Salt Lake City, Utah
June 20, 2004
June 20, 2004
June 23, 2004
9.965.1 - 9.965.10
Opening Pathways to Higher Education through Engineering Projects David Cavallo, Arnan Sipitakiat, Anindita Basu, Shaundra Bryant MIT Media Lab, 20 Ames St., E15-319, Cambridge, Ma. 02139 Tel: 617.253.8897, Fax: 617.253.6215 Email: [cavallo, arnans, anindita, bryant]@media.mit.edu
Abstract: A major obstacle to attracting minority candidates into engineering disciplines is the difficulty in ensuring a sufficient of interested and qualified candidates. We present our work in K-12 education in both school and informal settings on a constructionist approach to engineering projects based upon generative themes. Students design and construct artifacts embodying their ideas using a variety of computationally-rich materials. Through this construction process they not only learn important underlying concepts in math, physics, and engineering, but also gain significantly in their sense of themselves as capable learners. Children who had not previously achieved at necessary levels to enter engineering programs have shown tremendous progress and renewed interest in academic achievement. It is our hope that through a more widespread adoption of such an approach, we will have many more qualified minority applicants to university engineering programs.
Background A major obstacle to attracting minority candidates into engineering disciplines is the difficulty in ensuring a sufficient of interested and qualified candidates. Unfortunately far too many potential candidates do not achieve the necessary levels of academic preparedness, interest, or opportunity in order to qualify for acceptance into university engineering programs. While minority candidates perform on equivalent levels to others through primary school, it is in the middle school years where differences emerge. If one is to accept that these differences are not due to any inherent lack of innate abilities, then one must attempt to create initiatives to overcome the barriers at these ages in order to create pathways and opportunities for all.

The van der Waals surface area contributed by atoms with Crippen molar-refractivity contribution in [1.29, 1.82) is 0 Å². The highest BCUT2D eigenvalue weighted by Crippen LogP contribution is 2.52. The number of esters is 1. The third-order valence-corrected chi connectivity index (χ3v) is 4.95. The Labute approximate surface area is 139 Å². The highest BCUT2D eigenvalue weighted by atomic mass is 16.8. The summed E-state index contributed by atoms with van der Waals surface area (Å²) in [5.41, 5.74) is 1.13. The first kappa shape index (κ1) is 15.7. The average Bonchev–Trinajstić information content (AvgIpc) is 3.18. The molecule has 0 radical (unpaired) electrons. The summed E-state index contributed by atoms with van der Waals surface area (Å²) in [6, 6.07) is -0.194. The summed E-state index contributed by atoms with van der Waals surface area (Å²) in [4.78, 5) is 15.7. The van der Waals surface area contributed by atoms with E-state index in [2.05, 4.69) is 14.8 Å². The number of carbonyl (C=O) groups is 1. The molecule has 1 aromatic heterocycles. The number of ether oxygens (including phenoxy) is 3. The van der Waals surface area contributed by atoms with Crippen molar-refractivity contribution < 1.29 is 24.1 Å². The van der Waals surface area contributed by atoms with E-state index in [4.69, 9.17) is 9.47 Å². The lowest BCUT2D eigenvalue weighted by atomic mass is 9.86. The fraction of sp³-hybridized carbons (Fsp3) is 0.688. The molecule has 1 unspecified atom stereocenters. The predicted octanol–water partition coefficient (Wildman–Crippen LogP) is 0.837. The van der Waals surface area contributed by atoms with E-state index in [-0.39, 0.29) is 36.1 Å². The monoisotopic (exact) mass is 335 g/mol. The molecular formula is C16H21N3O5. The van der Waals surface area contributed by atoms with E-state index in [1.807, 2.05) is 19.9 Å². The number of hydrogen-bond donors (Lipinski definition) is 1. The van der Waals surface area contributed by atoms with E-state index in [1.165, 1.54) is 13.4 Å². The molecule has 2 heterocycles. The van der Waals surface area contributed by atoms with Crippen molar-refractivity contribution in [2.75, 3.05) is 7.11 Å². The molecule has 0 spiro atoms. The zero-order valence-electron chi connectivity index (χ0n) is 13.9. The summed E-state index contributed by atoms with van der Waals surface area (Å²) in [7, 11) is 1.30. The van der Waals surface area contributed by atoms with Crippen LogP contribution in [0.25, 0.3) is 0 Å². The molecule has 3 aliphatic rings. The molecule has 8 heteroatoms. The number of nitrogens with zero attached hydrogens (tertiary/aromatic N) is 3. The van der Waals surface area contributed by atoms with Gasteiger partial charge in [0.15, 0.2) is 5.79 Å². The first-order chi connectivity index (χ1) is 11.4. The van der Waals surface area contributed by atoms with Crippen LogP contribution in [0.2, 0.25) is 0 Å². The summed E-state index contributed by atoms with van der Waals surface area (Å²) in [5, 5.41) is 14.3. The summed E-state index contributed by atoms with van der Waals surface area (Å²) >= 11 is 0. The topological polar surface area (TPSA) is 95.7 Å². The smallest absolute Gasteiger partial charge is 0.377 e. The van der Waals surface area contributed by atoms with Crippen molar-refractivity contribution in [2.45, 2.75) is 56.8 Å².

We have designed and implemented a number of initiatives in K-12 education, in both schools and informal settings, in which we used engineering projects as a basis for creating personally meaningful artifacts within generative themes. This has opened new pathways to achievement for a broad range of students not only among those who already had high achievement levels, but also including those who did not perform well in traditional school settings as well as those who were not technically inclined. Students were able to deepen and, strengthen their understanding of underlying mathematical and scientific as well as explore these concepts in areas of personal interest.
We have taken an interdisciplinary approach by providing generative themes such as “Designing the City that You Want” and “RoBallet” (a performing arts and technology environment), in addition to creating more straightforward engineering challenges such as ramp climbing, robotic contests, autonomous vehicle rallies, and so on. We also emphasize programming projects, whether in the creation of their own video games or for programming of robotic devices or designs. While each of these themes are extensive and a thorough review of each is beyond the scope of this paper, they share the underlying premise of the primacy of meaningful engineering as a gateway to important content and personal achievement. Through the course of design and construction, students encounter problems that require knowledge within the disciplines (i.e. math, physics, etc.). However, in large part because they need the knowledge to make their own project function properly, they learn what is required in a situated manner. Over the course of constructing a variety of projects, they encounter deep principles through recurrent need. This approach has proven far superior to using toy problems in brief time periods. Students use a variety of computational and engineering materials (e.g. programmable microcontrollers, sensors, simulation tools, motors, gears, pulleys, etc.), in order to design, construct, critique and modify their own projects.
We have found that by introducing engineering projects in a variety of contexts we have overcome many difficulties among students who found the math and science too abstract, not useful, or not meaningful. We also
Proceedings of the 2004 American Society for Engineering Education Annual Conference & Exposition Copyright © 2004, American Society for Engineering Education
Bryant, S., & Cavallo, D., & Sipitakiat, A., & Basu, A. (2004, June), Opening Pathways To Higher Education Through Engineering Projects Paper presented at 2004 Annual Conference, Salt Lake City, Utah. 10.18260/1-2--13414
ASEE holds the copyright on this document. It may be read by the public free of charge. Authors may archive their work on personal websites or in institutional repositories with the following citation: © 2004 American Society for Engineering Education. Other scholars may excerpt or quote from these materials with the same citation. When excerpting or quoting from Conference Proceedings, authors should, in addition to noting the ASEE copyright, list all the original authors and their institutions and name the host city of the conference. - Last updated April 1, 2015